First and foremost, a global mindset requires a mental attitude that is characterized by tolerance—a sensitive awareness of the beliefs and practices of other peoples that differ from or conflict with one’s own. Tolerance means accepting the cultural peculiarities of another group of people as being equally as valid as your own, and not looking down on them as being “inferior?’ The first step in developing tolerance toward other cultures is to understand their histories.

Consider the cautious attitude of Japanese businesspeople when doing business with non-Japanese. This cultural trait can be traced back to a largely homogeneous population that lived in a tightly closed society for centuries. A U.S. sales manager who understands the reasons for his Japanese counterpart’s seemingly excessive wariness would not be personally offended by it but would realize that it is simply a cultural manifestation. Second, a global mindset requires international business knowledge and skills.

The type of knowledge and skills required can include the ability to design effective promo-bond strategies abroad, manage an international sales force, manage risk in international financial markets, and communicate effectively across cultures. For instance, senior international marketing managers play a critical role in a firm’s market selection, entry, and penetration decisions, which in turn influence firm performance. Those with greater knowledge and skills in both international marketing and business are more aware of opportunities and threats in the business environment and more capable of managing across borders.

The importance of hiring managers with a global mindset is causing some internationally active companies to apply personality-testing techniques to measure the global aptitude of potential new managers. One test that attempts to capture a person’s attitude of doing business globally is the Global Mentality Test developed by the Intercultural Business Center (www.ib-c.cont). The test evaluates an individual openness and flexibility in mindset, understanding of global principles and terminology, and strategic implementation abilities. It also identifies areas in which improvement and/or additional training is needed and generates a list of recommended training programs.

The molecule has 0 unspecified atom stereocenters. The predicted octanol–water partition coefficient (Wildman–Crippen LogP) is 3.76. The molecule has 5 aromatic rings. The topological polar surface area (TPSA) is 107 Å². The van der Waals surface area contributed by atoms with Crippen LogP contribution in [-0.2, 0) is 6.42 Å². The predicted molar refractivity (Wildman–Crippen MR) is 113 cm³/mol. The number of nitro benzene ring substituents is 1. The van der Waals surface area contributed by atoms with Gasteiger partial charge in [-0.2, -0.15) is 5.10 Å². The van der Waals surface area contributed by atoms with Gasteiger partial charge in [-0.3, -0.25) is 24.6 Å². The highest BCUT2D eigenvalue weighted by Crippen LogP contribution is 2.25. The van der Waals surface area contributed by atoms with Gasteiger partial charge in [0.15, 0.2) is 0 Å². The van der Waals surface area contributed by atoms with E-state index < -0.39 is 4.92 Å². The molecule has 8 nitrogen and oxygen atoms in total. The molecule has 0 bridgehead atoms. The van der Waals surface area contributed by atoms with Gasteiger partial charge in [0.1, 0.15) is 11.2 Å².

Developing a global mindset is not a one-time event, but is a continual process. Maintaining a global mindset means keeping up on social, cultural, political, and economic events and trends. Consider the continual march toward market-based economics by formerly communist nations. As these countries recreate their economies away from extreme socialist ideals, certain aspects of their cultures are taking on more individualist characteristics. For instance, unlike their parents, young people in Eastern Europe are not guaranteed jobs with their governments or in state-owned firms upon graduation.

Instead, the collapse of communism has meant that it is their individual responsibility (with some basic assistance) to find work after graduation. In some nations, including Bulgaria, Macedonia, and Romania, young people cannot find work. Yet many are taking it upon themselves to find work abroad in the West—often accepting jobs far below their qualifications. These social, political, and economic changes are profoundly affecting international business. Apart from the obvious shifts in demographics, they are affecting people’s attitudes toward, for example, private business, risk-taking, financial markets, product marketing, and human resource management.

The up-to-date manager will be better able to exploit the opportunities that such trends present. Maintaining a global mindset also means not allowing oneself to fall into the trap of stereotyping groups of people as a result of current events.